Galaxies NGC 2903 & NGC 2916


The galaxy NGC 2903 was discovered by William Herschel on 16 November 1784 and cataloged as I 56. He spotted another faint nebula northeast of it, which he cataloged as I 57 and later was assigned by Dreyer as NGC 2905. Herschel noted: «Two, at 1' distance. Both considerably bright, considerably large, appear like one much extended». In the same night he also found about forty arc minutes west another faint nebula which he cataloged as II 260 (NGC 2916) and described as «faint, pretty small, little extended» [464]

NGC 2903
NGC 2903: Galaxiy in Leo; 500 mm Cassegrain 5800 mm f/11.4; SBIG STL11K; 120+40+40+40 min LRGB; Bernese Highlands; © 2011 Radek Chromik
NGC 2903
NGC 2903: Galaxy in Leo; RC 500 on Herkules V48 mount; SBIG STL-11000M/C2; -25 °C chip temperature, L unbinned 6x10 min - R/G/B 2x2 gebinnt: R 7x5 min, G 7×5 min, B 7×5 min; Son Bi Observatory, Mallorca; © 14.–15. 1. 2016 Beat Kohler, Hansjörg Wälchli

Physical Properties

NGC 2916
NGC 2916: Edited section of the Sloan Digitized Sky Survey [147]

According to NED the galaxy NGC 2903 has the Hubble-Vauculeur morphological type SAB(rs)bc, which is an intermediate form from a spiral galaxy to a barred spiral and has a ring structure. Simbad lists the type SBbc as a barred spiral, escape velocities of 506 km/s to 556 km/s measured since 2000 and distances of 6.6 Mpc to 10.0 Mpc (21.5 to 32.6 million light years) measured with redshift and Tully-Fischer relation. NGC 2905 is is a bright star-forming region within the same galaxy [145, 194, 196]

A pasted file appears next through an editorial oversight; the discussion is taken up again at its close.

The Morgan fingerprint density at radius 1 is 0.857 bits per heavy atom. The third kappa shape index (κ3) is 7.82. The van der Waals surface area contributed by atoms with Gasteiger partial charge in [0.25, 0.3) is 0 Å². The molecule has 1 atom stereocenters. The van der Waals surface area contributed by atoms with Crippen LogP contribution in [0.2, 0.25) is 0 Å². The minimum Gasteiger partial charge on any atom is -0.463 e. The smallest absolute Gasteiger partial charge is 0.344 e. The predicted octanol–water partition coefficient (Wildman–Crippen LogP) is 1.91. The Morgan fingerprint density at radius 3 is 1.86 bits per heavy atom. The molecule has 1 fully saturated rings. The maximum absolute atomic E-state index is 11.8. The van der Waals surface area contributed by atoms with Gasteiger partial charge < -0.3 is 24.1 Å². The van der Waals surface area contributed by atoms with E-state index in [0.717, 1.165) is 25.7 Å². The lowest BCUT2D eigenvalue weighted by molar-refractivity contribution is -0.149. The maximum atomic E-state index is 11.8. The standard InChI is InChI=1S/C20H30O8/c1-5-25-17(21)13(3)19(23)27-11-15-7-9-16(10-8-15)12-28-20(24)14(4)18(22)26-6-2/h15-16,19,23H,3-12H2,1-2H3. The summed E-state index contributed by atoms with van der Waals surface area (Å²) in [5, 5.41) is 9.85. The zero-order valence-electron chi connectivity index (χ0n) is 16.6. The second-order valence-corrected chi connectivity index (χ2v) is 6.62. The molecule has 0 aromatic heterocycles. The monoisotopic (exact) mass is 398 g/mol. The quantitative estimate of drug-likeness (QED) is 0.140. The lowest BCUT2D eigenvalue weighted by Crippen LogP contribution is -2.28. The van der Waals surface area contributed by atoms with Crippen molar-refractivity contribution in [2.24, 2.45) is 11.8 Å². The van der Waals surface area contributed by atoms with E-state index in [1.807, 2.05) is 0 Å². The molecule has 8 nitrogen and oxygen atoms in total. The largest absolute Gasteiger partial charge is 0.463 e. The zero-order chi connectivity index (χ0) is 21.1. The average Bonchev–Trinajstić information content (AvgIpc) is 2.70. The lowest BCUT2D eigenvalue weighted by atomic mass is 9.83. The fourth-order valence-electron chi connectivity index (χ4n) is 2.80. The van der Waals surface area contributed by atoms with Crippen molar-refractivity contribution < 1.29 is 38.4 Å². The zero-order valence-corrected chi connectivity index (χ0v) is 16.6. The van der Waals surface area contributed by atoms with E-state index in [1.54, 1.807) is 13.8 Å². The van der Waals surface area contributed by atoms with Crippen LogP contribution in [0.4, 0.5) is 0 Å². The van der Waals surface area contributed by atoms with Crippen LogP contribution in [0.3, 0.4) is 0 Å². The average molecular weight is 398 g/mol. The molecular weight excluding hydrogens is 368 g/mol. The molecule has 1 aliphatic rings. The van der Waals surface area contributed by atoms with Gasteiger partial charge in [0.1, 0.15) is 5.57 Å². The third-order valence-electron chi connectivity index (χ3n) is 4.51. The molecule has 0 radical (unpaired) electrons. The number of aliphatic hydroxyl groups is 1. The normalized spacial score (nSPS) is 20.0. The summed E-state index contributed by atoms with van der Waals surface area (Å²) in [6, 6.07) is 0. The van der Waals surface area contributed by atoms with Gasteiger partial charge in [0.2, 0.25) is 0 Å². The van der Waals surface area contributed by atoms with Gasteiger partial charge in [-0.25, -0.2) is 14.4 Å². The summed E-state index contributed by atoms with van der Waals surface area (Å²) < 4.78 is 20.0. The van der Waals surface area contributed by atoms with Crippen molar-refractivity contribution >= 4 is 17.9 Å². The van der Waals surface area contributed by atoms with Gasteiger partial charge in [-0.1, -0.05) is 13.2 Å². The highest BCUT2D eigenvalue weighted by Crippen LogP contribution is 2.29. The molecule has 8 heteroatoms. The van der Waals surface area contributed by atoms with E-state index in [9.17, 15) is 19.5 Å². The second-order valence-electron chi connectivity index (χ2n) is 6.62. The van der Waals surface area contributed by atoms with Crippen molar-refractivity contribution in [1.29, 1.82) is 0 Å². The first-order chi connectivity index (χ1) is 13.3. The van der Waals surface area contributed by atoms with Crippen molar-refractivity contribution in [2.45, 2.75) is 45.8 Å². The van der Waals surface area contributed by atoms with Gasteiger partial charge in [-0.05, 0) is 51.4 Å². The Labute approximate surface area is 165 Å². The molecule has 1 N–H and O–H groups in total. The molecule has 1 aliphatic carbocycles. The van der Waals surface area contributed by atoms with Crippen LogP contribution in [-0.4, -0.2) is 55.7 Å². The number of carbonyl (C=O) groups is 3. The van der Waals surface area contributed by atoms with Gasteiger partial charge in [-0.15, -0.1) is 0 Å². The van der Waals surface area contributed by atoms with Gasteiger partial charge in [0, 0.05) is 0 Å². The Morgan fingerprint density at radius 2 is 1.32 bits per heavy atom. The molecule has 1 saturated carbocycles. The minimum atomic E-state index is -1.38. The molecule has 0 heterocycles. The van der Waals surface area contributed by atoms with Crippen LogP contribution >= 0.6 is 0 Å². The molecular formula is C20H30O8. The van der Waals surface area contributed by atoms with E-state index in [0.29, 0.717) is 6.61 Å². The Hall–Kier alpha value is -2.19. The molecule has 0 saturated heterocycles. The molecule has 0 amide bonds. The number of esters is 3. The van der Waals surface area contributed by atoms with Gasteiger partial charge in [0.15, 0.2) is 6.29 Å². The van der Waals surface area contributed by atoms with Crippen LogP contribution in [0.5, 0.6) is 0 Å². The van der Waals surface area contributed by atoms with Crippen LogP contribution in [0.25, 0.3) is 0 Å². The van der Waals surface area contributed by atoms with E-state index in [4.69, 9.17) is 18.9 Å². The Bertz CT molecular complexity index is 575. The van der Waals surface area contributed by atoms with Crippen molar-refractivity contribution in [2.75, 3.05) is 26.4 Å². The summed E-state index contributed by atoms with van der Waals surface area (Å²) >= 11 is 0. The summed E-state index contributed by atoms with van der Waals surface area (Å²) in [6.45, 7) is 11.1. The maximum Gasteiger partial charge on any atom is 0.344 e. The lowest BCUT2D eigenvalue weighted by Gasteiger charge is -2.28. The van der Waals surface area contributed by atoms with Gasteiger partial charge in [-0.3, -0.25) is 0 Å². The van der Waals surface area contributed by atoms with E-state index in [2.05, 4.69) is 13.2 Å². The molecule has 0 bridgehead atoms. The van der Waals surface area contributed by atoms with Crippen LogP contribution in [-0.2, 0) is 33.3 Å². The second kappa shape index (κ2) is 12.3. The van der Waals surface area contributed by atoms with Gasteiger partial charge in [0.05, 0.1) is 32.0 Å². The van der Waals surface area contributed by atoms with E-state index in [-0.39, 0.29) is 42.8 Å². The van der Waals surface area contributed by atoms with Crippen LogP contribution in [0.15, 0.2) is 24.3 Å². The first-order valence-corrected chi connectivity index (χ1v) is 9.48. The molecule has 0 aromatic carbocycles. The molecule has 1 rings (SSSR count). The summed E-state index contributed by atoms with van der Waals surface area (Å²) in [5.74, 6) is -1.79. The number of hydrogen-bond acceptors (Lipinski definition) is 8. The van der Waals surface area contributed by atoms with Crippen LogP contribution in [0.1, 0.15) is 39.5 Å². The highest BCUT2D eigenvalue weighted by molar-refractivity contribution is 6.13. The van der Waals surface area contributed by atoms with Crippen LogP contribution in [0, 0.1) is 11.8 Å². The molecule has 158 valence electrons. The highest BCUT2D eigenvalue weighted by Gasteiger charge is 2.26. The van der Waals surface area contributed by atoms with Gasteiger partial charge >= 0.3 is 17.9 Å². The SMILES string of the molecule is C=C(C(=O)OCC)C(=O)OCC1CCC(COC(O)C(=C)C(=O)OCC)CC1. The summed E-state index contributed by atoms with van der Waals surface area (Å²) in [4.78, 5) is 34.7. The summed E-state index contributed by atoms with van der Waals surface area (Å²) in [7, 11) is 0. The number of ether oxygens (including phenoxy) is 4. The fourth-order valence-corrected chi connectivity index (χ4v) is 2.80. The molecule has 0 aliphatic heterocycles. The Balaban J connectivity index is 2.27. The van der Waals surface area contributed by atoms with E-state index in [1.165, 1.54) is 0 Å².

NGC 2916 is a spiral galaxy of morphological type SA(rs)b? and from the Seyfert 2 type activity. Measured heliocentric velocities of 3716 km/s to 3722 km/s reveal a much higher distance, which is 40 Mpc to 54 Mpc (130 to 176 million light years). [145, 194, 196][145, 194, 196]

Revised+Historic NGC/IC, Version 22/9, © Dr. Wolfgang Steinicke [277]
NameRADecTypebMagvMagDimDreyer DescriptionIdentification, Remarks
NGC 290309 32 09.7+21 29 57Gx (SBbc) × 6cB, vL, E, gmbM, r, sp of 2UGC 5079, MCG 4-23-9, KARA 347, CGCG 122-14
NGC 290509 32 11.8+21 31 07GxyP15.00.1vF, cL, R, psbM, r, nf of 2part of N 2903
NGC 291609 34 57.5+21 42 16Gx (Sb)12.712.12.5 × 1.7F, S, vlEUGC 5103, MCG 4-23-11, CGCG 122-21, IRAS 09321+2155

Finder Chart

The galaxy NGC 2903 is located about 1.5° south of the star λ Leonis in the constellation Leo. The best observation time is January to May.

Chart Galaxies NGC 2903 & NGC 2916
Galaxies NGC 2903 & NGC 2916 in constellation Leo. Chart created using SkySafari 6 Pro and STScI Digitized Sky Survey. [149, 160]

Visual Observation

NGC 2903
NGC 2903: EAA, roughly represents visual impression; Slipstream 30" f/3.3 Dobson + MallinCam video camera; ca 3s; Hasliberg; © 14. 3. 2012 Eduard von Bergen

762 mm aperture: The visual impression can be roughly reproduced with a MallinCam video camera and an integration time of around three seconds. A tracking 30 inch f/3.3 SlipStream Dobsonian was used. The resulting image comes very close to visual vision with a 13 mm Tele Vue Ethos eyepiece.

— 14. 3. 2012, Eduard von Bergen

More Objects Nearby (±15°)


145SIMBAD astronomical database;
147Aladin Lite; (2020-12-23)
149SkySafari 6 Pro, Simulation Curriculum;
160The STScI Digitized Sky Survey;
194NASA/IPAC Extragalactic Database (NED); (2020-12-27)
196Celestial Atlas by Curtney Seligman; (2020-12-28)
277«Historische Deep-Sky Kataloge» von Dr. Wolfgang Steinicke; (2021-02-17)
464«Catalogue of a second thousand of new nebulae and clusters of stars; with a few introductory remarks on the construction of the heavens» William Herschel, Philosophical Transactions of the Royal Society of London, 1 January 1789; DOI:10.1098/rstl.1789.0021